Nikon D500 in the field

Nikon D500 and SnapBridge

Transmitting your images while at the event

The SnapBridge Advantage –

Download this App today from either the Nikon website (http://snapbridge.nikon.com), Apple App Store® or Google Play™ depending on what type of smart device you own.

Nikon D500


A little background information before we get into the meat of things. I purchased the Nikon D500 this past spring to shoot sports. One of the features that I wanted was the camera’s ability to wirelessly transfer my images to my iPhone so I can send selected images off to my editor or to the team’s social media guru during the game as opposed to waiting until I get back to my computer and sending them in later on.

The biggest draw back is that I am not sending my polished images (Photoshop, Lightroom or whatever) but rather what the camera generates. So now we have to really make sure that our camera is set up for the absolute best quality for the given shooting environment. This takes a little bit of tweaking in the custom settings menu but once it has been figured out, the results are more than acceptable. You may want to alter the white balance, contrast, saturation and so on. I wouldn’t go too far with these controls because you can always edit the image to an extent using the (i) button on the back of the camera.

Here’s the thing, I do not send all of my captured images to my device as this would be way too much to deal with. Instead, I review my images in camera.

The first thing we need to do is set up the connection between the camera and the smart device. In my case I am using an iPhone. We can connect the two by either using WiFi or Bluetooth. This next step is called “pairing” the devices. Have your camera turned on and launch Snapbridge and follow the instructions on screen.

Whether I am shooting football or soccer or hockey, there will always be a break in the action at some point. That’s when I review my images to see if I have any that are worth sending to my phone and then eventually to my editor while the game is still going on. On occasion I will send one or two out to either my Twitter or Facebook accounts to see what kind of response my images generate. I think it’s really neat to be able to discuss events of the game while I am still shooting.

Once I find an image I like, I hit the i Button on the back of my camera. Then I navigate to the Retouch menu option. Here we have a number of options for us to choose from; NEF(RAW) processing, Trim, Resize, D-Lighting, Red Eye correction, Straighten, Distortion control, Perspective control, Filter effects, Monochrome and Side-by-side comparison.

Of all of these options I choose the first one, NEF(RAW) processing and then the Trim option. So in the NEF(RAW) processing menu, make your adjustments based on you shooting conditions. If you are shooting outside where your images are great from the get-go, move on. In my case when shooting hockey I have to make some adjustments and I have noticed that these adjustments stay PHOTOSHOP PROFESSOR NOTES – JOHN WARREN  2 until I go in and change them. In order to have my NEF(RAW) processing adjustments applied to my selected image(s) at this point is to select the EXE menu option. This will now generate a jpeg copy for me. Now I go back into the Retouch menu and choose Trim. Now you will notice a yellow rectangle which is showing you what your crop is. Using the zoom-in and zoom-out buttons on the camera and the multi-selector, you can choose what to include. Using the main command dial you can change the aspect ratio from 3:2, to 4:3, 5:4, 1:1 or 16:9.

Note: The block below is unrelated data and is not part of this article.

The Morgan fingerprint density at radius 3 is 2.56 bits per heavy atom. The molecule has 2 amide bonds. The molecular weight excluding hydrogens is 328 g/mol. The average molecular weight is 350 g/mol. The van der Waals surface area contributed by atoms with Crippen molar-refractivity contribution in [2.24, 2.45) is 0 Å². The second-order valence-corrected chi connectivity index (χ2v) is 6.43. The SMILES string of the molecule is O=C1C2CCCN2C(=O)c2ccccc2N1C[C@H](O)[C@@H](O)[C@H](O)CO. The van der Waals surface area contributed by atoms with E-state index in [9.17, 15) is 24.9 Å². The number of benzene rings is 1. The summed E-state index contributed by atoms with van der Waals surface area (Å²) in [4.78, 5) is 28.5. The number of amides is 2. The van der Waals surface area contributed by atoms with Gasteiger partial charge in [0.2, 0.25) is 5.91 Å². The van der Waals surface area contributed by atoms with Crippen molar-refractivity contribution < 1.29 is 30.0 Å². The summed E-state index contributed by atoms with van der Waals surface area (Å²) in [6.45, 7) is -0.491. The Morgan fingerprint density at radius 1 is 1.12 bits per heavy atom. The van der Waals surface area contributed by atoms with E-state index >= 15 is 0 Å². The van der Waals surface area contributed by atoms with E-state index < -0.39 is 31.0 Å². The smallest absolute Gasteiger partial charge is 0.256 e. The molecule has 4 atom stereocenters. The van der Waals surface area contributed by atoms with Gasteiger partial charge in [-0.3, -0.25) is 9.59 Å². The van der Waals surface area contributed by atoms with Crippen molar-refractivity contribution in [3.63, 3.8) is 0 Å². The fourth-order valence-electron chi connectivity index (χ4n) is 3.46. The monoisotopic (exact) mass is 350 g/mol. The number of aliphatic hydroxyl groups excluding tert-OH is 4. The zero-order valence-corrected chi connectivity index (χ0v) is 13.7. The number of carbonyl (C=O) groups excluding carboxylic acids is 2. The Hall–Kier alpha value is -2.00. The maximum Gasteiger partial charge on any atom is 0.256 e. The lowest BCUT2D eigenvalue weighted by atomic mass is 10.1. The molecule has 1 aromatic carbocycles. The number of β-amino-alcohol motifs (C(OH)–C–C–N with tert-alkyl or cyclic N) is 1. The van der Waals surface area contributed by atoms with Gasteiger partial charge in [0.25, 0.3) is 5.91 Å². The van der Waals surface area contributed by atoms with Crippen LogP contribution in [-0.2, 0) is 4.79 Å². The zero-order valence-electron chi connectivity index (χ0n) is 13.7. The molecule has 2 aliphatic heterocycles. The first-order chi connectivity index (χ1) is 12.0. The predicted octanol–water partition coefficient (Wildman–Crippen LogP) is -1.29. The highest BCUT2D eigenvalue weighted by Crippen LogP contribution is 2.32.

Once you are satisfied with your crop press the OK button to accept your choices. Your cropped image will be displayed on the back of your camera. Now hit the i Button once more and choose the Select to send to smart device/deselect and click the OK button. You should now see an icon indication that the image is being sent. Looks like a jagged doubled sided arrow on a 45 degree angle. This may take a few minutes to complete but you can carry on shooting if you want.

To send your image(s) using email or to your social media accounts just do as you would normally. In my case I go to my Photos app on my iPhone, selective image(s) and press send.

  • Now, just to recap this tutorial;
  • Download and install SnapBridge
  • Follow the on screen instructions to “pair’ your devices
  • On camera; Review and select an image
  • Tap the i Button – choose Retouch – choose NEF(RAW) processing
  • NEF(RAW) processing – make any adjustments then choose EXE to exit
  • Tap the i Button – choose Retouch – choose Trim
  • Trim – Crop to taste and click OK
  • Tap the i Button – choose Send to Smart Device
  • Send out image(s) from smart device

Remember, these are the steps that I use and the steps that you use may be different depending on your shooting conditions. You may not use the NEF(RAW) processing steps at all. There may even be an easier way to do this but this is what I have found to work for me. The most important thing to remember is to get out there and keep shooting.

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About the Author:

John Warren is an award winning Photoshop Instructor and Professional Photographer living and working in the Greater Toronto Area and is on the faculty at Humber College.

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